Explore the relative impact of transitions into and out of gangs on adolescent involvement in delinquency and determine the mechanisms associated with these changes in deviant behavior.
Explore the relative impact of transitions into and out of gangs on adolescent involvement in delinquency and determine the mechanisms associated with these changes in deviant behavior. Hierarchical discontinuous regression models are utilized to examine changes in elevation and slope in outcomes associated with gang membership status transitions using six waves of panel data from a school-based sample of 512 gang-involved youth. Results reveal the potential for gang membership to have an enduring impact on involvement in delinquent activity, but also on attitudes, emotions, and unstructured activities associated with a higher risk of offending. Heightened elevation in proximate postgang membership observations of offending was mediated by the mechanisms associated with a turning point. Gang membership, however brief, can have an impact on adolescent development after self-reported membership ends. While desistance from gang membership is a good first step in promoting better outcomes, youth remain more at risk of antisocial behavior after leaving the gang than they were prior to joining such groups. Research on the enduring impact of gang membership is needed, as well as programs and policies that might lessen the severity of the impact of gang membership on later life outcomes. Abstract published by arrangement with Sage.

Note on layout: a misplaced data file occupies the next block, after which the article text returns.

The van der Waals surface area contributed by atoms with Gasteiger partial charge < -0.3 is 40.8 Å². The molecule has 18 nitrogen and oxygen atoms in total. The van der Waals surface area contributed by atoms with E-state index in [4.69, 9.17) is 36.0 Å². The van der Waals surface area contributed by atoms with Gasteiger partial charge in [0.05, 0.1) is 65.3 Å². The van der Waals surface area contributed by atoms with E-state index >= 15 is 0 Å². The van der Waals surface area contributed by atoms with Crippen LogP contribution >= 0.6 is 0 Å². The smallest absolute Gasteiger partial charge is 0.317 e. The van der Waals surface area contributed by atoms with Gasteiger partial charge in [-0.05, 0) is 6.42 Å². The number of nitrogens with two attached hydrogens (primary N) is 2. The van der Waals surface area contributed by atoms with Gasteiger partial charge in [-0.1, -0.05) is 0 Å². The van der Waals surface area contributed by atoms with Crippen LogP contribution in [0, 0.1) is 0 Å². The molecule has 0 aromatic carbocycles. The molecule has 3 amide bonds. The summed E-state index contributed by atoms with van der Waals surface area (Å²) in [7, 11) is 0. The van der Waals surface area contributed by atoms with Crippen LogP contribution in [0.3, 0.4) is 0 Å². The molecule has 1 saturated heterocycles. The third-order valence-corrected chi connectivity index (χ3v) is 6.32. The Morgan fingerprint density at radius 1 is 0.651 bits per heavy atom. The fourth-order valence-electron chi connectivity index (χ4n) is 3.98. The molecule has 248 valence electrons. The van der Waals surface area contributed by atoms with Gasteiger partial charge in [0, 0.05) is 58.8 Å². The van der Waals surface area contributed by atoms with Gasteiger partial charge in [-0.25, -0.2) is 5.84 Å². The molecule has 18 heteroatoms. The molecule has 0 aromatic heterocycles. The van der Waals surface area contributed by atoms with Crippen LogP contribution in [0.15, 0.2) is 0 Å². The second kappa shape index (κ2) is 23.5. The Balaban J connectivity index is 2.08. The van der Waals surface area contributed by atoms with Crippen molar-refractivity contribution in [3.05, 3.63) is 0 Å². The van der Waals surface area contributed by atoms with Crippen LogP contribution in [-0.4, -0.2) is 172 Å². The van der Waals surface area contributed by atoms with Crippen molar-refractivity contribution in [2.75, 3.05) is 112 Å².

Popular TopicsGangs Juvenile delinquency research
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